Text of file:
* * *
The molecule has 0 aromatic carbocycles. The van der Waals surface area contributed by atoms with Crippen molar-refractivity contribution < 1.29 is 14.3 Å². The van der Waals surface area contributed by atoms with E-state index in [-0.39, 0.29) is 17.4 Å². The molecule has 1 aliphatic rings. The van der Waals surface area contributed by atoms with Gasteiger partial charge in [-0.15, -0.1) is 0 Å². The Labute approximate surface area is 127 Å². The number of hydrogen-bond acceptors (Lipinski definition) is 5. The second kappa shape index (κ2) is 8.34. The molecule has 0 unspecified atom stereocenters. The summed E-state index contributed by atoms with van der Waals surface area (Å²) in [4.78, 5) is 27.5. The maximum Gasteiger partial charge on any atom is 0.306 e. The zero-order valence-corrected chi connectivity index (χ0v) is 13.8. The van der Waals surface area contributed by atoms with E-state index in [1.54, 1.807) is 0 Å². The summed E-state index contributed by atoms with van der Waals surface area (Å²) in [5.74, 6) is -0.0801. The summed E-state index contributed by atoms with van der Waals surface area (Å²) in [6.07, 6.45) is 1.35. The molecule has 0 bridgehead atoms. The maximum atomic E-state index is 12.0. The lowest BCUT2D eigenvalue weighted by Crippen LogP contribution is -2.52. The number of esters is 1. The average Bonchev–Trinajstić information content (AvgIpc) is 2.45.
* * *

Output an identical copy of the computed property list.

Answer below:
The molecule has 0 aromatic carbocycles. The van der Waals surface area contributed by atoms with Crippen molar-refractivity contribution < 1.29 is 14.3 Å². The van der Waals surface area contributed by atoms with E-state index in [-0.39, 0.29) is 17.4 Å². The molecule has 1 aliphatic rings. The van der Waals surface area contributed by atoms with Gasteiger partial charge in [-0.15, -0.1) is 0 Å². The Labute approximate surface area is 127 Å². The number of hydrogen-bond acceptors (Lipinski definition) is 5. The second kappa shape index (κ2) is 8.34. The molecule has 0 unspecified atom stereocenters. The summed E-state index contributed by atoms with van der Waals surface area (Å²) in [4.78, 5) is 27.5. The maximum Gasteiger partial charge on any atom is 0.306 e. The zero-order valence-corrected chi connectivity index (χ0v) is 13.8. The van der Waals surface area contributed by atoms with E-state index in [1.54, 1.807) is 0 Å². The summed E-state index contributed by atoms with van der Waals surface area (Å²) in [5.74, 6) is -0.0801. The summed E-state index contributed by atoms with van der Waals surface area (Å²) in [6.07, 6.45) is 1.35. The molecule has 0 bridgehead atoms. The maximum atomic E-state index is 12.0. The lowest BCUT2D eigenvalue weighted by Crippen LogP contribution is -2.52. The number of esters is 1. The average Bonchev–Trinajstić information content (AvgIpc) is 2.45.